|Public domain Pcode spec/interpreter ? email@example.com (1994-09-11)|
|Public domain Pcode spec/interpreter PAUL@tdr.com (Paul Robinson) (1994-09-17)|
|Re: Public domain Pcode spec/interpreter firstname.lastname@example.org (1994-09-17)|
|Re: Public domain Pcode spec/interpreter email@example.com (1994-09-18)|
|Re: Public domain Pcode spec/interpreter firstname.lastname@example.org (1994-09-20)|
|Re: Public domain Pcode spec/interpreter email@example.com.Uni-Osnabrueck.DE (1994-09-21)|
|From:||firstname.lastname@example.org (David Keppel)|
|Organization:||Computer Science & Engineering, U. of Washington, Seattle|
|Date:||Sat, 17 Sep 1994 21:40:25 GMT|
John Levine writes:
>[There have been lots of systems that use p-code to permit highly portable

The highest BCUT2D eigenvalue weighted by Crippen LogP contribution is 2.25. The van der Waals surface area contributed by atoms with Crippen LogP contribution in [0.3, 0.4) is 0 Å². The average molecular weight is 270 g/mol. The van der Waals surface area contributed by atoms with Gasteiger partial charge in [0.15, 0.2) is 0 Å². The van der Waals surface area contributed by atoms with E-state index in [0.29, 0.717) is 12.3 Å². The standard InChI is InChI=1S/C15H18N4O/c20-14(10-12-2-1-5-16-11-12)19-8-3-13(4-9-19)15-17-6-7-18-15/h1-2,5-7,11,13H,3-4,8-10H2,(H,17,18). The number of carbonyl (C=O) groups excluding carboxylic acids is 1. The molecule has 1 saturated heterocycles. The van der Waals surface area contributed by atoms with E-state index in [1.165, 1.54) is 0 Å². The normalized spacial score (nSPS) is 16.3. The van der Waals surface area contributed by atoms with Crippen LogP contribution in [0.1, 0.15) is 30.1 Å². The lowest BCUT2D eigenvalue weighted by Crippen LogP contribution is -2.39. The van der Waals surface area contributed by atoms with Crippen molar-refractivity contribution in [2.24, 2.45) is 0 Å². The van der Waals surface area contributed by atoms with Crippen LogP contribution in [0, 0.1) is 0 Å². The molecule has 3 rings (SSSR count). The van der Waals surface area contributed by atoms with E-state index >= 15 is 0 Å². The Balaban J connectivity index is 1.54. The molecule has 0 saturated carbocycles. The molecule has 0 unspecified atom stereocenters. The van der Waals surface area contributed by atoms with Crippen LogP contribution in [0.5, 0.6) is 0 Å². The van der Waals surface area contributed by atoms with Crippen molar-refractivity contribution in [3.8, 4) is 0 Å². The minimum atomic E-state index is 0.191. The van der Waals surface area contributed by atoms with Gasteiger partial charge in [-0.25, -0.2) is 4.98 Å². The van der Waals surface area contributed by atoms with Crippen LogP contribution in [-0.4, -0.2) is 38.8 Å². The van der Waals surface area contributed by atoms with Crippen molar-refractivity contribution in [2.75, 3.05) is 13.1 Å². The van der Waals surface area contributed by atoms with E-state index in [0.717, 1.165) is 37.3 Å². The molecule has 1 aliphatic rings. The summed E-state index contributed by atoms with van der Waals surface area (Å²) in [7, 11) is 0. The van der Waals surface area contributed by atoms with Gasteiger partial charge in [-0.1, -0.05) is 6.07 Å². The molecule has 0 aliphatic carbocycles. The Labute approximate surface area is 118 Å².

As a historical footnote, I recall my cousin (an old-time hacker) said
that a company in the 60's wrote most of their compilers in a virtual
machine code. Retargeting meant writing a new back-end, a new
interpreter, and some key inner loops, but the basic task was
simplified over a machine language port. Speed was OK because the
v-code primitives were tuned to common compiler tasks.
If anybody wants details, let me know and I'll ask for 'em.
;-D on ( History hysteria ) Pardo
Return to the
Search the comp.compilers archives again.